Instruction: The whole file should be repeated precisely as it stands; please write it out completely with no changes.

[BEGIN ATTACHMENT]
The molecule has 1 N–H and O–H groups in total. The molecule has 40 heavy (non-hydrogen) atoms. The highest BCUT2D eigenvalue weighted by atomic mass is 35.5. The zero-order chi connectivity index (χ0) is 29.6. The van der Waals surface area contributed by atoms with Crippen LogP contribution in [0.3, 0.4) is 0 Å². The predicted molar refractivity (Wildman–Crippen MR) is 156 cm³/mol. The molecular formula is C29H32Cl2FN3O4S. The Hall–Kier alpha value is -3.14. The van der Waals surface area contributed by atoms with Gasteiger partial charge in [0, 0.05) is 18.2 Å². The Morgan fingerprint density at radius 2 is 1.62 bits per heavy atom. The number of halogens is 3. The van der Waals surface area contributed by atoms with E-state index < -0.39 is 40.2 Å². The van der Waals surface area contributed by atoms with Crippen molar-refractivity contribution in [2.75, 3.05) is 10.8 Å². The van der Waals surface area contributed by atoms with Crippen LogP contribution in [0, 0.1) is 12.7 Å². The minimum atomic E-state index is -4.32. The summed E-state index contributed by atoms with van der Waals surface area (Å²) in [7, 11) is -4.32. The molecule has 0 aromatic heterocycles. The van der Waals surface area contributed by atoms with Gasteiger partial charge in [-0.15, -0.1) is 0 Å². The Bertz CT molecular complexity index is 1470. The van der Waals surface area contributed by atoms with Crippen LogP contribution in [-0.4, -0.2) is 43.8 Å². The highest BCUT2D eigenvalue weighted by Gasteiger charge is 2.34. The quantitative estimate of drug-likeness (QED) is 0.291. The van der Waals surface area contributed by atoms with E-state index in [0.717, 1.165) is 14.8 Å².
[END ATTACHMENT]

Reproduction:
The molecule has 1 N–H and O–H groups in total. The molecule has 40 heavy (non-hydrogen) atoms. The highest BCUT2D eigenvalue weighted by atomic mass is 35.5. The zero-order chi connectivity index (χ0) is 29.6. The van der Waals surface area contributed by atoms with Crippen LogP contribution in [0.3, 0.4) is 0 Å². The predicted molar refractivity (Wildman–Crippen MR) is 156 cm³/mol. The molecular formula is C29H32Cl2FN3O4S. The Hall–Kier alpha value is -3.14. The van der Waals surface area contributed by atoms with Gasteiger partial charge in [0, 0.05) is 18.2 Å². The Morgan fingerprint density at radius 2 is 1.62 bits per heavy atom. The number of halogens is 3. The van der Waals surface area contributed by atoms with E-state index < -0.39 is 40.2 Å². The van der Waals surface area contributed by atoms with Crippen molar-refractivity contribution in [2.75, 3.05) is 10.8 Å². The van der Waals surface area contributed by atoms with Crippen LogP contribution in [0, 0.1) is 12.7 Å². The minimum atomic E-state index is -4.32. The summed E-state index contributed by atoms with van der Waals surface area (Å²) in [7, 11) is -4.32. The molecule has 0 aromatic heterocycles. The van der Waals surface area contributed by atoms with Gasteiger partial charge in [-0.15, -0.1) is 0 Å². The Bertz CT molecular complexity index is 1470. The van der Waals surface area contributed by atoms with Crippen LogP contribution in [-0.4, -0.2) is 43.8 Å². The highest BCUT2D eigenvalue weighted by Gasteiger charge is 2.34. The quantitative estimate of drug-likeness (QED) is 0.291. The van der Waals surface area contributed by atoms with E-state index in [0.717, 1.165) is 14.8 Å².